Jodi does, and she’s actually gettin pretty good?!
Jodi, my wife, has been doing CrossFit for a little over a year and a half now. About 6 months in, she reluctantly decided to complete again in weightlifting at the National Weightlifting Championships, which she ended up WINNING, with lifts that were surprisingly still up at about 95% of her best of all time. Further significance to this, is that those lifts had climbed from where they were at the time she started CrossFit. Fast forward about a year, which was just a couple weeks ago, and we witness Jodi, while training, go above and beyond her best training snatch ever with 73kg(161lbs) and her best competition clean and jerk ever with 91kg(201lbs); not to mention a huge 96kg(212lbs,) PR clean to follow! All this without being at all specific with the lifts and on a strength biased, competitive CrossFit program. So, how was Jodi able to maintain so well within the first 6 months, and then come out better than ever in weightlifting with this CrossFit focus, as an athlete that had been “stuck” within those specific movements for MANY years, AND at a less than ideal training age?
With Jodi’s Oly background, most of the skills within CrossFit came pretty easily and quickly but it was apparent to see the major upper body strength and core deficit. She couldn’t even do 1 strict pull-up, struggled to do 5 descent looking push-ups in a row, and any type of a hold was questionable; remember she was/is an ELITE athlete!? These had improved EXPONENTIALLY within those first 6 months and have continued to get stronger every since. As someone who has seen so many of her lifts, the extra stability and solid look to her lifts at Nationals were obvious. For her, these were two pretty big gaps that were beginning to fill which to me, has evidently increased her overall potential as an athlete!
As a weightlifter, I have always assumed, as many others have I’m sure, that weightlifters get plenty of upper body and core work just in a general weightlifting program; even simply with the snatch and c&j alone. I mean it is built in, we are creating difficult positions and holding weights on our shoulders and overhead all the time within those lifts which of course requires a certain amount of core and upper body strength. Also, we no doubt do plenty of assistant/strength exercises like presses with both clean and snatch grip, to name a few, and overhead squats in particular are some of the best core work you can do. But still, MOST of our overhead reps are put there with leg power and the hold overhead is usually very brief.
So, from what I see as I look back, the typical Oly program is probably lacking overall and in the variety of upper body strength/core work. This means that the lifter is in danger of being limited to the development of ONLY what is necessary for them to hold the weight long enough to get the down signal, and then maintenance from there. With no extra/insurance in their back pocket, they are less likely to have room to improve beyond a certain point, less likely to save a lift here and there, less to hold off injury, etc.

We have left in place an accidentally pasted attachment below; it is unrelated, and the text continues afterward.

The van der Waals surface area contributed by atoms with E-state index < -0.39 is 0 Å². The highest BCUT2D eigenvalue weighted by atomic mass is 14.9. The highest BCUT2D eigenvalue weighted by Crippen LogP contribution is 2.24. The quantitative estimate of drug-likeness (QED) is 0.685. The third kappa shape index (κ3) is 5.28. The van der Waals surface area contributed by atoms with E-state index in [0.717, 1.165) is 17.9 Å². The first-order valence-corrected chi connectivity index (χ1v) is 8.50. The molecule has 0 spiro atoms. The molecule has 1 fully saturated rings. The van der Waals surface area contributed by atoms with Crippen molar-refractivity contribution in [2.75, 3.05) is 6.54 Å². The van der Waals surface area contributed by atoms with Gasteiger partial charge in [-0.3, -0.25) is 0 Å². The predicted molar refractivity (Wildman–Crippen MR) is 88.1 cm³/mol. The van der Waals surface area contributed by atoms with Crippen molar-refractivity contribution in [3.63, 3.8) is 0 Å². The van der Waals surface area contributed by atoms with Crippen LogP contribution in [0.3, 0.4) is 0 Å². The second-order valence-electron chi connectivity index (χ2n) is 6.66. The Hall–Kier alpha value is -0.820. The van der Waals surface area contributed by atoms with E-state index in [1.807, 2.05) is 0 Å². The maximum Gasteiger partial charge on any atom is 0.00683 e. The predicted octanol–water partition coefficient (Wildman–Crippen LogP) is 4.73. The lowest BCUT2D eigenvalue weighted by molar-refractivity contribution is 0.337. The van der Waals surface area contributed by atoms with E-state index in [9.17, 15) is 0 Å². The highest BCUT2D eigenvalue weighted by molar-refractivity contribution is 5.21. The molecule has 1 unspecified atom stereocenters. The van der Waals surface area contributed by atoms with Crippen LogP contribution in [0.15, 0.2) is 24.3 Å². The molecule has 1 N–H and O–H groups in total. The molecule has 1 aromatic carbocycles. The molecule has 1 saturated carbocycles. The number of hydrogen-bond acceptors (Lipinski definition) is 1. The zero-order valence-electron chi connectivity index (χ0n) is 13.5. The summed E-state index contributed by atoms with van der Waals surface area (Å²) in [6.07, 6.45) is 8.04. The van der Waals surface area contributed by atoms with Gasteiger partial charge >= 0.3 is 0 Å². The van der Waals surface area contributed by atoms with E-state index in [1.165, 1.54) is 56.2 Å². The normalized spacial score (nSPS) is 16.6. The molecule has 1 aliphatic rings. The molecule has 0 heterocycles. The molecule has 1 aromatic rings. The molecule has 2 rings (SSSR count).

This is particularly important, in my opinion, for the typical, even elite, American female weightlifter of which Jodi is the prime example. For most of them, you can easily see the lack of upper body development and the overhead catches are usually shaky and questionable. Also, it’s very common to see missed or forward jerks from them as the heavy weights that they are able to clean, now have to be supported with the core to stay straight and solid in the dip/drive and held overhead with the arms. It’s almost as if their disproportionately strong legs allow them to lift more than what the rest of their body is not ready for? Think about the background that most of them missed out on? Not only are guys naturally upper body stronger, but most of us have at least a high school football background where we all did lots of ab and upper body work. Now, there are some guys I know that ARE lacking in this area as lifters also, and it just so happens that they don’t have that football background either, or were Oly lifters specifically as they were playing football. I definitely think that LOTS of Olympic weightlifting is important and missing from many high school programs, ALL Oly lifting alone is better than the alternative, and I don’t necessarily at all like bench presses BUT there is something to be said for this; as long as the athlete hasn’t done SO many curls and benches that their flexibility won’t allow them to get the bar locked out back over the top of their head.
I feel like I have always been better at this than most. Long before CrossFit was even in existence and before I even had a clue what I was doing, I understood the importance of these areas and the concept of “insurance.” I was and always have regularly done extra, overload partial movements and holds particularly with overhead and front quarter squats with 10-20 second holds on the last rep of each set, as a few examples. This overload principle is one of the things I feel I did really right through my career, so much so that I truly believe, and have since I started doing them, that it was one of THE biggest separators and advantages for me in achieving the things that I did! Along with this though, my programming moving forward, especially for young female athletes, will continue to look a little different, or at least have a few extra exercises within.
Definitely much, much more to come on these topics in upcoming blogs but in conclusion, I have witnessed “magic” in the CrossFit program through Jodi! Though I want people to understand that this whole CrossFit thing for me is mostly about the “experiment” and the journey, it does give me hope for my desire, that will likely never go away, to lift more weight than I ever have in the snatch and c&j!
Until next time,